CATMUDPILES

aka Metabolic Muddle 007

76 year old male living alone. Found obtunded at home by neighbors. Breathing rapidly and muttering incoherently. No other history available.

Admission arterial blood gas shown (note that despite the labeling this specimen is arterial):


Questions

Q1:  Describe the arterial blood gas results

Answer and interpretation
The first step: is the patient acidaemic or alkalaemic?

there is severe acidaemia

The second step: is there a metabolic acidosis or a respiratory acidosis or both?

there is a severe metabolic acidosis

The third step: is there appropriate compensation?
  • The estimated expected CO2 is 1.5xHCO3 + 8
  • i.e. approximately 13 so its pretty close
The fourth step: what is the nature of the metabolic acidosis?

The anion gap is markedly elevated at 35 [(Na+ K+) – (Cl-+HCO3-)]

The fifth step: is there a coexistent normal anion gap acidosis or pre-existing metabolic alkalosis?

If the high anion gap acidosis is the only metabolic disturbance, the bicarbonate drops by the same degree that the anion gap rises.

  • In this case, assuming a normal anion gap of 12, the anion gap has increased by 23 while the HCO3- has decreased by 23.
  • Assuming a normal HCO3- of 26 the bicarbonate has decreased by 23 to finish up at 3.
  • So the high anion gap metabolic acidosis is the only metabolic disturbance.

If the bicarbonate drops less than anticipated, it must have started off at a higher level than you normally expect (i.e. there must be a pre-existing metabolic alkalosis)

If the bicarbonate drops more than anticipated, there must be another source of acidosis (i.e. a co-existent normal anion gap acidosis)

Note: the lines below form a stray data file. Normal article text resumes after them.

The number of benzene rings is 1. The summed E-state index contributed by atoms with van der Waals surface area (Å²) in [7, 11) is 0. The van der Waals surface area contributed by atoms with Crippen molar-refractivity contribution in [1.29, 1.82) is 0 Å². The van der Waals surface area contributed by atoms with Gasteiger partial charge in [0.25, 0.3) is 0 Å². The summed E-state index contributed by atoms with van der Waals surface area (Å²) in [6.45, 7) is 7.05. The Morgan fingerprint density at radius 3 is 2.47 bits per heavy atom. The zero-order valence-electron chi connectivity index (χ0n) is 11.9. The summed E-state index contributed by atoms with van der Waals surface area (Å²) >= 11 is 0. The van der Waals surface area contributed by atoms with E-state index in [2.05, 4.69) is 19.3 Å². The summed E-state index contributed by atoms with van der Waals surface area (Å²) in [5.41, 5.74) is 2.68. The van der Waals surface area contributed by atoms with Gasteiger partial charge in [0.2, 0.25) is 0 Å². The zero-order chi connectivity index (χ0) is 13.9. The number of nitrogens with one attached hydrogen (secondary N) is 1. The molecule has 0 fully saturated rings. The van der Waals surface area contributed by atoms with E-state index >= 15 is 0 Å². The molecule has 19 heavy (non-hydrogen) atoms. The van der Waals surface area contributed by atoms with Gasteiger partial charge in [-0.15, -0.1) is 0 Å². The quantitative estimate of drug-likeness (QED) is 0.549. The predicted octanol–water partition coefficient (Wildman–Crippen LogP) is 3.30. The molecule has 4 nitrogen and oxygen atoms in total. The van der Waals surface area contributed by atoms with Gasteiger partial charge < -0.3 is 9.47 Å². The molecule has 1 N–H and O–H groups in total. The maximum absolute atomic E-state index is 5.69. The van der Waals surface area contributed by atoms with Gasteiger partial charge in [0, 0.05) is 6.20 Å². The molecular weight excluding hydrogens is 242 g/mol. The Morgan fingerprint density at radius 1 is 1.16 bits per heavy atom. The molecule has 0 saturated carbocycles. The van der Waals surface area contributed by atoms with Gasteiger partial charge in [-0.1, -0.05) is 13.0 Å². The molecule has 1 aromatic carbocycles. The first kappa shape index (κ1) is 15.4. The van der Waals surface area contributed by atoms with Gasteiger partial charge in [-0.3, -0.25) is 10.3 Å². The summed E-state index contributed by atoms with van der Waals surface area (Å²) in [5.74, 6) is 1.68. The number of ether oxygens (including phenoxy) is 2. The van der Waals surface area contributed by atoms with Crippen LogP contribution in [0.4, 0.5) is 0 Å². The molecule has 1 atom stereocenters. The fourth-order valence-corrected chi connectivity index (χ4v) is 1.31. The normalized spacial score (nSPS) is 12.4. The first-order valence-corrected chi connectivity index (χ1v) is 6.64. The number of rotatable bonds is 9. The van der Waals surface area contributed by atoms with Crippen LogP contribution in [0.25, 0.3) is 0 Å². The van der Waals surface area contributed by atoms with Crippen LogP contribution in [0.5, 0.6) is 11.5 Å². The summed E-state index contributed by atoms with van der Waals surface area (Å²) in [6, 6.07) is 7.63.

The final step: summarise

There is a severe high anion gap metabolic acidosis (HAGMA) with appropriate respiratory compensation


Q2:  What are the causes of metabolic acidosis with raised anion gap?

Answer and interpretation

The simple way of remembering is to remember only four, using the mnemonic LTKR (“left total knee replacement”):

  • Lactate
  • Toxins
  • Ketones
  • Renal failure

The complicated way is to use the mnemonic CAT-MUDPILES:

  • Cyanide, carbon monoxide
  • Alcoholic ketoacidosis
  • Toluene
  • Methanol, metformin
  • Uraemia
  • Diabetic ketoacidosis
  • Phenformin, pyroglutamic acid, paraldehyde, propylene glycol, paracetamol
  • Iron, isoniazid
  • Lactate (numerous causes)
  • Ethanol, ethylene glycol
  • Salicylates

Q3. What happened in this case?

Case Outcome

In this case the cause was renal failure:

Metabolic Muddle 007 02

Metabolic Muddle 700

CLINICAL CASES

Metabolic Muddle

Intensivist in Wellington, New Zealand. Started out in ED, but now feels physically ill whenever he steps foot on the front line. Clinical researcher, kite-surfer  | @DogICUma |

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